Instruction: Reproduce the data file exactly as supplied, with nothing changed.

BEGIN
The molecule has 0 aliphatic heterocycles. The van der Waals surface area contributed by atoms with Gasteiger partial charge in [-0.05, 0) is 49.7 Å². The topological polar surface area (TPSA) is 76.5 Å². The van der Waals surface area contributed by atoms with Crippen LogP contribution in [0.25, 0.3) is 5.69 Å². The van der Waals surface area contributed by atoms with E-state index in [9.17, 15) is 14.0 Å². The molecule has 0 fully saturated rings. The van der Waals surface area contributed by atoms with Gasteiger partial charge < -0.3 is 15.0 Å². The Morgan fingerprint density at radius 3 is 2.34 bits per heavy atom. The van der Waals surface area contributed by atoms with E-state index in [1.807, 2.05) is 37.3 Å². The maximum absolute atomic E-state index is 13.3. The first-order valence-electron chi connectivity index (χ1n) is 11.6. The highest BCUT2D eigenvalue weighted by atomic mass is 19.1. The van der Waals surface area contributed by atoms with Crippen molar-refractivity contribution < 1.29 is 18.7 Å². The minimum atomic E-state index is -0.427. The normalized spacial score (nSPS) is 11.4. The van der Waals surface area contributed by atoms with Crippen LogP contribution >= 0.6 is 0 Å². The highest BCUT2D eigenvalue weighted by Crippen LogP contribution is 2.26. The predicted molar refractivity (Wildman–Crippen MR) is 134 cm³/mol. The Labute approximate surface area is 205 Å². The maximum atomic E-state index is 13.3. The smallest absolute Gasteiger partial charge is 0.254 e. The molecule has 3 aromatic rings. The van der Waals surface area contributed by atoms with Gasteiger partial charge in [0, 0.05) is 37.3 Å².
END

The molecule has 0 aliphatic heterocycles. The van der Waals surface area contributed by atoms with Gasteiger partial charge in [-0.05, 0) is 49.7 Å². The topological polar surface area (TPSA) is 76.5 Å². The van der Waals surface area contributed by atoms with Crippen LogP contribution in [0.25, 0.3) is 5.69 Å². The van der Waals surface area contributed by atoms with E-state index in [9.17, 15) is 14.0 Å². The molecule has 0 fully saturated rings. The van der Waals surface area contributed by atoms with Gasteiger partial charge < -0.3 is 15.0 Å². The Morgan fingerprint density at radius 3 is 2.34 bits per heavy atom. The van der Waals surface area contributed by atoms with E-state index in [1.807, 2.05) is 37.3 Å². The maximum absolute atomic E-state index is 13.3. The first-order valence-electron chi connectivity index (χ1n) is 11.6. The highest BCUT2D eigenvalue weighted by atomic mass is 19.1. The van der Waals surface area contributed by atoms with Crippen molar-refractivity contribution < 1.29 is 18.7 Å². The minimum atomic E-state index is -0.427. The normalized spacial score (nSPS) is 11.4. The van der Waals surface area contributed by atoms with Crippen LogP contribution >= 0.6 is 0 Å². The highest BCUT2D eigenvalue weighted by Crippen LogP contribution is 2.26. The predicted molar refractivity (Wildman–Crippen MR) is 134 cm³/mol. The Labute approximate surface area is 205 Å². The maximum atomic E-state index is 13.3. The smallest absolute Gasteiger partial charge is 0.254 e. The molecule has 3 aromatic rings. The van der Waals surface area contributed by atoms with Gasteiger partial charge in [0, 0.05) is 37.3 Å².